Wealthy socialite Jean Reynaud (Jean-Louis Trintignant) leads a jet-setting lifestyle. Stuck in a dull marriage to his beautiful but frigid wife Danielle (Erika Blanc), he alleviates his boredom by sleeping with friends like the sexy but married Helene (Helga Liné). One day Jean hears a woman being assaulted in the apartment above where he encounters Nicole (Carroll Baker). Intrigued by the beautiful American woman, Jean discovers she is trapped in a sadomasochistic relationship with a brute named Klaus (Horst Frank). Inevitably Jean and Nicole have an affair whereupon he tries to help her escape her abusive boyfriend so they can start a new life together. But then various secrets come to light and the couple find themselves being stalked.
Mario Bava pioneered the Italian horror-thriller sub-genre known as the giallo. Dario Argento remains its quintessential auteur. Yet for a while in the mid-to-late Sixties the director who arguably set the standard was Umberto Lenzi with his string of glossy, kinky vehicles for glamorous Hollywood ex-pat Carroll Baker. Paranoia, duplicity and labyrinthine murder conspiracies were the ingredients in films like, er, Paranoia (1968) (originally titled: Orgasmo!), A Quiet Place to Kill (1970) (originally titled: Paranoia!), Knife of Ice (1972) and So Sweet... So Perverse (Cosi Dolce... Cosi Perversa is the cooler-sounding Italian title). Their stories typically involve plotters scheming to drive Baker insane with sundry sexual shenanigans sandwiched in-between. Later directors like Lucio Fulci with Perversion Story (1969) a.k.a. One on Top of the Other and A Lizard in a Woman's Skin (1971) and particularly Sergio Martino with his run of thriller vehicles for Edwige Fenech took this formula and ran with it. The Martino connection is no surprise given So Sweet... So Perverse is based on a story by his brother Luciano Martino, who also produced, and scripted by the prolific Ernesto Gastaldi who penned many of the Fenech gialli.
With its seriously glossy cinematography, lush production values and chic fashions modelled by the impeccably stylish cast, So Sweet... So Perverse stands as a sharp reminder of how polished an Umberto Lenzi production could be before his career devolved into squalid trash like Cannibal Ferox (1981). Here he indulges in coloured gels and other psychedelic flourishes to tart up another derivative if nonetheless sinfully entertaining variation on Les Diaboliques (1955). As often with Gastaldi the mind-bending puzzle box of a plot does not stand up to cold hard logic but packs plenty of compelling surprises that still manage to thrill and indeed titillate. On the latter front the film presents Carroll Baker looking lovelier than ever as do her co-stars. Lenzi unsubtly introduces Erika Blanc's Danielle admiring her own breasts in the bedroom mirror and don't get me started on the sublime Helga Liné.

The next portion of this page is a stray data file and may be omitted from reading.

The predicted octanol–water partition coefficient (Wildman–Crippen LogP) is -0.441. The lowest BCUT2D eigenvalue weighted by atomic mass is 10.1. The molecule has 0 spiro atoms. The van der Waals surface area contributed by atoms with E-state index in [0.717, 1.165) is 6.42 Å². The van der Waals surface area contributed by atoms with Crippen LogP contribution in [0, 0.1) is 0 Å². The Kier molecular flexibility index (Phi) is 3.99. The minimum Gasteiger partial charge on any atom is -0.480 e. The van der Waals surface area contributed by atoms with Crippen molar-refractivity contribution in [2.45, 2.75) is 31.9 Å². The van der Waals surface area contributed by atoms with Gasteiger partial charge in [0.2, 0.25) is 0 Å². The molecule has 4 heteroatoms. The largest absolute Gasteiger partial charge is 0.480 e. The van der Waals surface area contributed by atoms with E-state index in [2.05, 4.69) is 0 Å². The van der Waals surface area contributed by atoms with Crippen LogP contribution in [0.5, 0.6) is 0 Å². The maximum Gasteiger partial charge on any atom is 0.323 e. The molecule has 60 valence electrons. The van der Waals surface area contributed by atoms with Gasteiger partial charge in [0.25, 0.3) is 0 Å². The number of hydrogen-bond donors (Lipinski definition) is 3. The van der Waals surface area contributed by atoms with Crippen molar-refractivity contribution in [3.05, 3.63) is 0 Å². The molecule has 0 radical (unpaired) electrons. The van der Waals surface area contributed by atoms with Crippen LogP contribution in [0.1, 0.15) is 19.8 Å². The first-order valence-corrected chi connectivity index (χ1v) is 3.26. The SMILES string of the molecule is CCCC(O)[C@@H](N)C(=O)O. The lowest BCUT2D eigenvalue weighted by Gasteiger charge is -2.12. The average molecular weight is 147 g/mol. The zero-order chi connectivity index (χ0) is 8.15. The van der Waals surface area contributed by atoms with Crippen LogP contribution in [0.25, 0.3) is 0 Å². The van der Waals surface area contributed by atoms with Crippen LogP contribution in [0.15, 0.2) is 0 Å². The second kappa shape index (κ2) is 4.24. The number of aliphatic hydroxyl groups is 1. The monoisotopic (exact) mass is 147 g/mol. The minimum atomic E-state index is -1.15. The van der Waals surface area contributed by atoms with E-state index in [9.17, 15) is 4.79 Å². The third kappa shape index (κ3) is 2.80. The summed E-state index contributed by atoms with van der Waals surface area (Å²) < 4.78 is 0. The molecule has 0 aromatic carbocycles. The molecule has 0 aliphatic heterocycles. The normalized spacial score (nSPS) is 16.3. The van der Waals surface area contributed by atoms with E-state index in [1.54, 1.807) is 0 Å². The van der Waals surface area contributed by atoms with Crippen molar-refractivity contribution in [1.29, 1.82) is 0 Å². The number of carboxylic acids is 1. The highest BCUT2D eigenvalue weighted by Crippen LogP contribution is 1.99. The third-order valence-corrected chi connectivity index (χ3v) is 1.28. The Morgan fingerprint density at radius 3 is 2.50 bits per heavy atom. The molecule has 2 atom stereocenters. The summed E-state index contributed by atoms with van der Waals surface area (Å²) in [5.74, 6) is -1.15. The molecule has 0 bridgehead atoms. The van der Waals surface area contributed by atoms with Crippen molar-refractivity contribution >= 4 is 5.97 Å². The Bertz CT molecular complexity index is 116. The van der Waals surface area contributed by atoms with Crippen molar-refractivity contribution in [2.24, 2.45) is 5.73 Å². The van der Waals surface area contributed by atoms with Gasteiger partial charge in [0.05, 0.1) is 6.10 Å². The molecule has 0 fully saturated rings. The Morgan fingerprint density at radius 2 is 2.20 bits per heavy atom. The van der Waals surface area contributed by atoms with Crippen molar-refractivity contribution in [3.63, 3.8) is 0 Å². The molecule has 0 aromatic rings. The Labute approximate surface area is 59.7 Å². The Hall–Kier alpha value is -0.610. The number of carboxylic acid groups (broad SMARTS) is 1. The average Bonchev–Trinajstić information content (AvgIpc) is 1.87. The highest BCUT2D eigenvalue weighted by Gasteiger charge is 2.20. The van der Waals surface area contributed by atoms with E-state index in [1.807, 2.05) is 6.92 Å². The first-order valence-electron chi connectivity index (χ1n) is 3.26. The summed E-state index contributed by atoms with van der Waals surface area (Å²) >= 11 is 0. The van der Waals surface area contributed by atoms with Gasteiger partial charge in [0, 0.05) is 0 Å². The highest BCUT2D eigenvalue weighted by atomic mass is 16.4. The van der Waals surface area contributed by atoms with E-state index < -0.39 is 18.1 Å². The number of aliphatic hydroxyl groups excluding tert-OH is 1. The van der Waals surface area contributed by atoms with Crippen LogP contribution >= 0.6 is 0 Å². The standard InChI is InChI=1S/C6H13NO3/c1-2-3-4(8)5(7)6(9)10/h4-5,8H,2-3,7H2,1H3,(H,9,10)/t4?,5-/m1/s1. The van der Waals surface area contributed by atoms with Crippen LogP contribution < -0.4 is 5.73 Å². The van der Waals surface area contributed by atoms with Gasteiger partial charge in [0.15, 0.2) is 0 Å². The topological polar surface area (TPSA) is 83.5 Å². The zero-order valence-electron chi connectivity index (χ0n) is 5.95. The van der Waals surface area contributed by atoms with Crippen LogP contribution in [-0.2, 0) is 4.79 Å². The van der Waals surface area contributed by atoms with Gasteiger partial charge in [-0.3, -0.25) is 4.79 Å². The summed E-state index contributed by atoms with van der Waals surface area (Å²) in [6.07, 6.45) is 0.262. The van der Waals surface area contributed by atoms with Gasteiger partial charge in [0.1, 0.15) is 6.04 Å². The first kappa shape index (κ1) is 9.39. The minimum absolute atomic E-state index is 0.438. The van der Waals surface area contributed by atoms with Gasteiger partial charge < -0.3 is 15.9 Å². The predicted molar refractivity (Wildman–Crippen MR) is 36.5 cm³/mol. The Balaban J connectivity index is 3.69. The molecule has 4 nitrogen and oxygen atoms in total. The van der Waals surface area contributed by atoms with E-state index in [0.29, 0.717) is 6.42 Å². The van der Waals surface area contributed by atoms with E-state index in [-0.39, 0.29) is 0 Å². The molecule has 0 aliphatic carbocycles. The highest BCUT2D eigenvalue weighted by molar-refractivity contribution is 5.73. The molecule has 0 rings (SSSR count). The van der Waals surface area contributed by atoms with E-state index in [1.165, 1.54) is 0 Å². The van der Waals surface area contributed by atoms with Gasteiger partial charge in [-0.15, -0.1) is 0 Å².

Images of jet-setting hedonism and sun-drenched Mediterranean hang-outs add another seductive layer to the film, shrewdly undercut by Gastaldi's arch anti-bourgeois observations. Even so certain aspects do stray into camp such as the scene at a swinger's party where a 'with it' black stripper (Beryl Cunningham) goads the staid socialites into shaking loose. The film cleverly shows characters done in by their own self-serving philosophies ("A man who knows what he wants is better of without a conscience", believes Jean while Nicole expounds: "You've got to grab ahold of life because it won't last") though Gastaldi's clear lack of empathy for his thrill-seeking protagonists often renders his social satire strictly one-sided. Both Baker and especially Trintignant tread a fine line between embodying their jaded characters or simply coasting along. The best performance comes from the underrated Blanc as the repressed socialite who goes from neglected to manipulated then ultimately cracks under the weight of remorse. The skill in the construction of So Sweet... So Perverse evident from the way the film begins by focusing on one trapped protagonist and ends with another. Music by Riz Ortolani including a memorable lounge ballad called 'Why?' that later resurfaced in Lenzi's Seven Bloodstained Orchids (1972).
Prolific, workmanlike Italian director and writer who dabbled in most genres throughout his 40 year career. Started work as a film critic before making his directing debut in 1961 with the sea-faring adventure flick Queen of the Seas. The two decades years saw Lenzi churn out westerns, historical dramas, Bond-esquespy yarns and giallo thrillers among others.
It was his 1972 proto-cannibal film Deep River Savages that led to the best known phase of his career, with notorious gore-epics Cannibal Ferox and Eaten Alive and zombie shlocker Nightmare City quickly becoming favourites amongst fans of spaghetti splatter. Continued to plug away in the horror genre before retiring in 1996.